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New book of interest

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I woke up this morning to an interview of the author, Jill Jones, of this book on KGO radio in San Francisco. John Rothman was the host.

You can download the audio at

http://www.kgoam810.com/Article.asp?id=49920

Choose Sunday May 10 5:00-6:00AM

(I think they only keep the files online for a week)

- - Eiffel's Tower: And the World's Fair Where Buffalo Bill Beguiled Paris, the Artists Quarreled, and Thomas Edison Became a Count) - -

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Posted · Report post

Thank you very much for posting that.

Naturally I managed to miss their one week cutoff and did not hear the interview.

The library has the book on order and I am in the queue.

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Just got my own copy delivered today in time for an anniversary trip I'm taking with my wife-- the perfect reading material! Will post my review here when I'm finished. Thanks for the heads-up!

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Just finished reading this book-- and thoroughly enjoyed it. Great parallel storytelling about Eiffel's mindblowing struggles to build the tower, Edison's determined fight to retain control over his phonograph and its exhibition at the fair, Buffalo Bill and Annie Oakley's adoration by the French people, and the challenges faced by American artists trying to get their work seen (and taken seriously) by the Parisian Art Elite. Very nicely written.

eiffels+tower.jpg

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Hiya Trey,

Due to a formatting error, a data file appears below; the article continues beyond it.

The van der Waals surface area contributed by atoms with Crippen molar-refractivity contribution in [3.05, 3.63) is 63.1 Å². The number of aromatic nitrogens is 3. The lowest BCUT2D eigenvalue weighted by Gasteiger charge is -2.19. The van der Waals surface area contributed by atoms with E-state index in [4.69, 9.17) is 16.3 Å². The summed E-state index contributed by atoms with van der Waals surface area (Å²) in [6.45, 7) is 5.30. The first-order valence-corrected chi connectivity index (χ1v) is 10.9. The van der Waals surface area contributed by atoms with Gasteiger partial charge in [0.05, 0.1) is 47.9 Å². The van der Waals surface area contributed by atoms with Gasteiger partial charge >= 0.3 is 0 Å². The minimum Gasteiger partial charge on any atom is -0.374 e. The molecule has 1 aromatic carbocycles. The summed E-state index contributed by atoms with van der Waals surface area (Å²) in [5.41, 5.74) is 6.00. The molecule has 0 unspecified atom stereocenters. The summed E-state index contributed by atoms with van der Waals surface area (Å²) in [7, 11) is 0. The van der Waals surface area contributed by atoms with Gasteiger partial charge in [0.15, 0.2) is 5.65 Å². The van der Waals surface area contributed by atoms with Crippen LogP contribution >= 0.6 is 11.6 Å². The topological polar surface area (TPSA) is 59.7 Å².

that is a heck of a photograph! Rich with both mood and atmosphere - love it! Thanks. :)

Best alwys my friend,

Eric

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This was one of the most accurately titled books I ever encountered. The author is true to her word and addresses all the subjects mentioned in the subtitle... to varying degrees of detail. For instance, Buffalo Bill and Annie Oakley's exploits were well described and interesting as was Edison's. But his "becoming a count" was basically just that, in as many words.

It's always satisfying to be reminded our own time is not unique and that people bickered like children, no matter how monumental the backdrop, throughout history. Eiffel's attempts to complete his tower were opposed by labor strikes, liability worries over the tower collapsing onto neighboring structures and fears that lightning would be sucked out of storms, altering rain patterns in the area. Probably not a crazy idea in the 19th Century. What will future generations think of our ulcers over Global Warming?

There was sparse description of the rest of the Fair save for the notable, for me, hint at what went on in that pre-Unispheric big sphere of earth sometimes seen in photos of the Eiffel Tower's surroundings. A few paragraphs on page 261 mention how visitors saw representations of lines of human communication, exploration and expansion across the globe. I would love to learn more.

The European reaction to Sioux Indians and their participation in the Wild West Show suggested the tip of the iceberg of what must surely be a fascinating story.

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